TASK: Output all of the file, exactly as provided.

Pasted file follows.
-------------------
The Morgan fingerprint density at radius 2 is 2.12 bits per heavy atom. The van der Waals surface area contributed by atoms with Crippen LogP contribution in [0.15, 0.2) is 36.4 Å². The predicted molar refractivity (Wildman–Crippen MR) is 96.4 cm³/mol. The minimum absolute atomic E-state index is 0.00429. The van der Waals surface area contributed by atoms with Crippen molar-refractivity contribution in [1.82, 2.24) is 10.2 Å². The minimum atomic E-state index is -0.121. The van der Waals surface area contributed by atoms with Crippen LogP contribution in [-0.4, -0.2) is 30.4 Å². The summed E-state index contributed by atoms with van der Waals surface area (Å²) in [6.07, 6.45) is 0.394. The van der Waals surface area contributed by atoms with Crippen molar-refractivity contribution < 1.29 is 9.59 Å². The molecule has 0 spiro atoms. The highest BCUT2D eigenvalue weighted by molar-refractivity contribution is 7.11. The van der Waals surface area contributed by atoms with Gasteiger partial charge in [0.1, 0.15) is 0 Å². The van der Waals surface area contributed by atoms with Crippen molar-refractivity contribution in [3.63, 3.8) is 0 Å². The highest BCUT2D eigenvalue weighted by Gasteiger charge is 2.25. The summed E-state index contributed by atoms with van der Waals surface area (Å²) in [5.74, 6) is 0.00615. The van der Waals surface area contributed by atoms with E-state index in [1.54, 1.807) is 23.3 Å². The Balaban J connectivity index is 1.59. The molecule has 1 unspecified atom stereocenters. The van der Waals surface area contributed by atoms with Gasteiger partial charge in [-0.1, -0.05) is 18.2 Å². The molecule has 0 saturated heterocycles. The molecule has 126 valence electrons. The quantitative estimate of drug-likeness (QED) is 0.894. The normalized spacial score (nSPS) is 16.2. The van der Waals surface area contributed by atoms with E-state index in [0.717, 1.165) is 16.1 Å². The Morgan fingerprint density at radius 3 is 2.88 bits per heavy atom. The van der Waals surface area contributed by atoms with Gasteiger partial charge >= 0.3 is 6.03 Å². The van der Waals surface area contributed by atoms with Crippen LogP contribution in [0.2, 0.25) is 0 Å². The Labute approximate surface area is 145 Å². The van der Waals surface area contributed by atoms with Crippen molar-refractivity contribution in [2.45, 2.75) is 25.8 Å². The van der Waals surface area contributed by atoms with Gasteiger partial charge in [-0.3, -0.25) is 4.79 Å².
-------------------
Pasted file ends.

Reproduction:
The Morgan fingerprint density at radius 2 is 2.12 bits per heavy atom. The van der Waals surface area contributed by atoms with Crippen LogP contribution in [0.15, 0.2) is 36.4 Å². The predicted molar refractivity (Wildman–Crippen MR) is 96.4 cm³/mol. The minimum absolute atomic E-state index is 0.00429. The van der Waals surface area contributed by atoms with Crippen molar-refractivity contribution in [1.82, 2.24) is 10.2 Å². The minimum atomic E-state index is -0.121. The van der Waals surface area contributed by atoms with Crippen LogP contribution in [-0.4, -0.2) is 30.4 Å². The summed E-state index contributed by atoms with van der Waals surface area (Å²) in [6.07, 6.45) is 0.394. The van der Waals surface area contributed by atoms with Crippen molar-refractivity contribution < 1.29 is 9.59 Å². The molecule has 0 spiro atoms. The highest BCUT2D eigenvalue weighted by molar-refractivity contribution is 7.11. The van der Waals surface area contributed by atoms with Gasteiger partial charge in [0.1, 0.15) is 0 Å². The van der Waals surface area contributed by atoms with Crippen molar-refractivity contribution in [3.63, 3.8) is 0 Å². The highest BCUT2D eigenvalue weighted by Gasteiger charge is 2.25. The summed E-state index contributed by atoms with van der Waals surface area (Å²) in [5.74, 6) is 0.00615. The van der Waals surface area contributed by atoms with E-state index in [1.54, 1.807) is 23.3 Å². The Balaban J connectivity index is 1.59. The molecule has 1 unspecified atom stereocenters. The van der Waals surface area contributed by atoms with Gasteiger partial charge in [-0.1, -0.05) is 18.2 Å². The molecule has 0 saturated heterocycles. The molecule has 126 valence electrons. The quantitative estimate of drug-likeness (QED) is 0.894. The normalized spacial score (nSPS) is 16.2. The van der Waals surface area contributed by atoms with E-state index in [0.717, 1.165) is 16.1 Å². The Morgan fingerprint density at radius 3 is 2.88 bits per heavy atom. The van der Waals surface area contributed by atoms with Gasteiger partial charge >= 0.3 is 6.03 Å². The van der Waals surface area contributed by atoms with Crippen LogP contribution in [0.2, 0.25) is 0 Å². The Labute approximate surface area is 145 Å². The van der Waals surface area contributed by atoms with Crippen molar-refractivity contribution in [2.45, 2.75) is 25.8 Å². The van der Waals surface area contributed by atoms with Gasteiger partial charge in [-0.3, -0.25) is 4.79 Å².